March 24, 2014
Statement of Argument: Abuses by the banking industry are not a priority of the U.S. government and abuses continue even after judgements have been awarded. As Wells Fargo is Accused of Fabricating Foreclosure Papers, Will Banks Keep Escaping Prosecution?
The Justice Department’s inspector general says despite playing a central role in the nation’s financial crisis, mortgage fraud was deemed either a low priority or not a priority at all. This comes as a recently revealed internal Wells Fargo document appears to guide lawyers step by step on how to fabricate missing documents to foreclose on homeowners. Wells Fargo is the country’s largest mortgage servicer and services some nine million home loans.
Basically, to put—as I understand Mr. Schneiderman’s (New York Attorney General) point, Wells Fargo was signing off on the national mortgage settlement agreement out of one side of its mouth. Out of the other side, they were republishing their manual to say, "Hey, we’re going to continue business as usual. All right? Throw some money at it. It’s done. Quiet down the homeowners. We’ll just continue business as usual." And that’s what we’re seeing. That’s exactly what we’re seeing.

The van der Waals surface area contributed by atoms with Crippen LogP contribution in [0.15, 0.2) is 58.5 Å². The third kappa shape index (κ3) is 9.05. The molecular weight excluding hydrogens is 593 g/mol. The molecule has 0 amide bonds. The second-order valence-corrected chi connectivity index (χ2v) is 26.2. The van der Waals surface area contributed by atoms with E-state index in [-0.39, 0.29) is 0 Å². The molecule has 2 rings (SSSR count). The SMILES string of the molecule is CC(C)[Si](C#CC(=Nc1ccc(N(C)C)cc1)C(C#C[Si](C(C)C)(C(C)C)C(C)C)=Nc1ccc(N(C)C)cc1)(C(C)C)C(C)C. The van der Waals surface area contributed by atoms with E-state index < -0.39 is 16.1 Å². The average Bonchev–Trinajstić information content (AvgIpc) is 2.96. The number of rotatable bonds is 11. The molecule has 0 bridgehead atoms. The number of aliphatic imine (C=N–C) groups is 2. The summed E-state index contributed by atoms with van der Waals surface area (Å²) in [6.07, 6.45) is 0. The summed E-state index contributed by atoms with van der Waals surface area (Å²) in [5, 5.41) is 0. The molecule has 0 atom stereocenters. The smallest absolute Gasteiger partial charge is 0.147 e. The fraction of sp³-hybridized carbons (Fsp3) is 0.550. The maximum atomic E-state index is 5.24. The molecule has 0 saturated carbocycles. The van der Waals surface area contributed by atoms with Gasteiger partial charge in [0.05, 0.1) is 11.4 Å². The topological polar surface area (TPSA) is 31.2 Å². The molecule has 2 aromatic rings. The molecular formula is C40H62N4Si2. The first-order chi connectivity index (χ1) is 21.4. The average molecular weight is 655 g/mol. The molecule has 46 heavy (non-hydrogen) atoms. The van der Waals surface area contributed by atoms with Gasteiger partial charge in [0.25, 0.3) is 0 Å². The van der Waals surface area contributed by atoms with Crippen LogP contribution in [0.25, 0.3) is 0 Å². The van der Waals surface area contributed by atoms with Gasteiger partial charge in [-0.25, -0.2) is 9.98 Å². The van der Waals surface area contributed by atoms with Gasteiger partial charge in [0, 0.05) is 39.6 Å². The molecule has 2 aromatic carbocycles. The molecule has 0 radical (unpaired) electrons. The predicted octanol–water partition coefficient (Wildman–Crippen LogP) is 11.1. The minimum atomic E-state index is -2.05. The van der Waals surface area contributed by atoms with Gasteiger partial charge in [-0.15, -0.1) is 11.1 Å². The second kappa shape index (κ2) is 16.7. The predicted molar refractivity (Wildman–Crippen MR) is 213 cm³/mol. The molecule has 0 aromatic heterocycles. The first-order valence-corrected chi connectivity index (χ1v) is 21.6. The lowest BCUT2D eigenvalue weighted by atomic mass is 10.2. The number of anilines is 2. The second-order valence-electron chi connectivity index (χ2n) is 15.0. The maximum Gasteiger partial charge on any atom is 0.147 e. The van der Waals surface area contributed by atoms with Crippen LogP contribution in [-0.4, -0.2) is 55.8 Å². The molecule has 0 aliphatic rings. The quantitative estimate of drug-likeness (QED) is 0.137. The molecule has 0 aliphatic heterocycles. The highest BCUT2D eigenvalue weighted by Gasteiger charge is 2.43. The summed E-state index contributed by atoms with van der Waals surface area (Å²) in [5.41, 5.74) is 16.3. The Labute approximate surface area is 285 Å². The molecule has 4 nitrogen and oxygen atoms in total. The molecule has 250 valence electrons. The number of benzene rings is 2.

We’ll just continue business as usual
". . . You also, one of your cases, came across a document which was purportedly from an official of Washington Mutual Bank in 2010, but Washington Mutual didn’t exist in 2010, because it had collapsed back in 2008."
". . . A new internal report says the Justice Department massively overstated its successes in targeting mortgage fraud while in fact ranking it as a low priority for investigation. The Justice Department’s inspector general says despite playing a central role in the nation’s financial crisis, mortgage fraud was deemed either a low priority or not a priority at all. In one instance, Attorney General Eric Holder claimed to have filed lawsuits on behalf of homeowner victims for losses totaling more than $1 billion, but the actual amount was 91 percent less, around $95 million."